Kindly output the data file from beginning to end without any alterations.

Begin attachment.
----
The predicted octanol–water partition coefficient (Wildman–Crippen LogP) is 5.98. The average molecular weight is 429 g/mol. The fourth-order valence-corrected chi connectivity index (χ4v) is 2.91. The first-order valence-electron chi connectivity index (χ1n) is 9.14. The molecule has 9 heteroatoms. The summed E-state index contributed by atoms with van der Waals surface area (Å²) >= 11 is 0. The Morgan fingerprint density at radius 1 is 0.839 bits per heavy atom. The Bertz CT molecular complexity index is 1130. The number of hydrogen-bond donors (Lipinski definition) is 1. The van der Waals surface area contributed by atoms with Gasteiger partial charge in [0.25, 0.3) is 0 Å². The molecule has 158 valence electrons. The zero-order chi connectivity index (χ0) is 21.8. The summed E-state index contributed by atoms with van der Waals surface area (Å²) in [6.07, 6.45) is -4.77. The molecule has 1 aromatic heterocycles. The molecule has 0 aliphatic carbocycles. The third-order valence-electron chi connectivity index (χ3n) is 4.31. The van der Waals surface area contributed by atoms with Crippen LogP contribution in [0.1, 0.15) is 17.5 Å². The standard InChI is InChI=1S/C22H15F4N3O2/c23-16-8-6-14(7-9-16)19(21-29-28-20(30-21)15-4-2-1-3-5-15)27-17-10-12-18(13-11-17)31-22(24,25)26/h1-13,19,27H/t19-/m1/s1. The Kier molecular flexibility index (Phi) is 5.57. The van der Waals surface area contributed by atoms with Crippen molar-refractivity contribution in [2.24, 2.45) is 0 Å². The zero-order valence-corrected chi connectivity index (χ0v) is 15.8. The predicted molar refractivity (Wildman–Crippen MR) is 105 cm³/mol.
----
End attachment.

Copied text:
The predicted octanol–water partition coefficient (Wildman–Crippen LogP) is 5.98. The average molecular weight is 429 g/mol. The fourth-order valence-corrected chi connectivity index (χ4v) is 2.91. The first-order valence-electron chi connectivity index (χ1n) is 9.14. The molecule has 9 heteroatoms. The summed E-state index contributed by atoms with van der Waals surface area (Å²) >= 11 is 0. The Morgan fingerprint density at radius 1 is 0.839 bits per heavy atom. The Bertz CT molecular complexity index is 1130. The number of hydrogen-bond donors (Lipinski definition) is 1. The van der Waals surface area contributed by atoms with Gasteiger partial charge in [0.25, 0.3) is 0 Å². The molecule has 158 valence electrons. The zero-order chi connectivity index (χ0) is 21.8. The summed E-state index contributed by atoms with van der Waals surface area (Å²) in [6.07, 6.45) is -4.77. The molecule has 1 aromatic heterocycles. The molecule has 0 aliphatic carbocycles. The third-order valence-electron chi connectivity index (χ3n) is 4.31. The van der Waals surface area contributed by atoms with Crippen LogP contribution in [0.1, 0.15) is 17.5 Å². The standard InChI is InChI=1S/C22H15F4N3O2/c23-16-8-6-14(7-9-16)19(21-29-28-20(30-21)15-4-2-1-3-5-15)27-17-10-12-18(13-11-17)31-22(24,25)26/h1-13,19,27H/t19-/m1/s1. The Kier molecular flexibility index (Phi) is 5.57. The van der Waals surface area contributed by atoms with Crippen molar-refractivity contribution in [2.24, 2.45) is 0 Å². The zero-order valence-corrected chi connectivity index (χ0v) is 15.8. The predicted molar refractivity (Wildman–Crippen MR) is 105 cm³/mol.